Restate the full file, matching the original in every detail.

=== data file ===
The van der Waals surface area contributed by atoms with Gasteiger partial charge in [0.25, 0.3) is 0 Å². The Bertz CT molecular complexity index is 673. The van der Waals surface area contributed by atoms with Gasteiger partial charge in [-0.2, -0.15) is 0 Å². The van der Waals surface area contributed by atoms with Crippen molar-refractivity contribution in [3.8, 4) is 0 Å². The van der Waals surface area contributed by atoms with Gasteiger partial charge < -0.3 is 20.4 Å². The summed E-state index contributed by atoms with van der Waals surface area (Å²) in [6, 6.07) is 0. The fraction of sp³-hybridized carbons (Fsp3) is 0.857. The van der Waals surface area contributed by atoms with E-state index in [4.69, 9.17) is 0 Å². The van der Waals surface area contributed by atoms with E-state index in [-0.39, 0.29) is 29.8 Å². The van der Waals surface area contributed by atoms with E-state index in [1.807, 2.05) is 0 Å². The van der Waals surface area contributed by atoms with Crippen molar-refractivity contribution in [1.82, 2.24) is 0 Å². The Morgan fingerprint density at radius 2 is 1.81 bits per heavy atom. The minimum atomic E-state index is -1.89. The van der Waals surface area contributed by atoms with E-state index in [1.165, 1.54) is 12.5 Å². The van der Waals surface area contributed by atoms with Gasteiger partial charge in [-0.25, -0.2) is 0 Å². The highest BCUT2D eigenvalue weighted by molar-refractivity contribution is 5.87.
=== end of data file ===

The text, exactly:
The van der Waals surface area contributed by atoms with Gasteiger partial charge in [0.25, 0.3) is 0 Å². The Bertz CT molecular complexity index is 673. The van der Waals surface area contributed by atoms with Gasteiger partial charge in [-0.2, -0.15) is 0 Å². The van der Waals surface area contributed by atoms with Crippen molar-refractivity contribution in [3.8, 4) is 0 Å². The van der Waals surface area contributed by atoms with Gasteiger partial charge < -0.3 is 20.4 Å². The summed E-state index contributed by atoms with van der Waals surface area (Å²) in [6, 6.07) is 0. The fraction of sp³-hybridized carbons (Fsp3) is 0.857. The van der Waals surface area contributed by atoms with E-state index in [4.69, 9.17) is 0 Å². The van der Waals surface area contributed by atoms with E-state index in [-0.39, 0.29) is 29.8 Å². The van der Waals surface area contributed by atoms with E-state index in [1.807, 2.05) is 0 Å². The van der Waals surface area contributed by atoms with Crippen molar-refractivity contribution in [1.82, 2.24) is 0 Å². The Morgan fingerprint density at radius 2 is 1.81 bits per heavy atom. The minimum atomic E-state index is -1.89. The van der Waals surface area contributed by atoms with E-state index in [1.165, 1.54) is 12.5 Å². The van der Waals surface area contributed by atoms with Gasteiger partial charge in [-0.25, -0.2) is 0 Å². The highest BCUT2D eigenvalue weighted by molar-refractivity contribution is 5.87.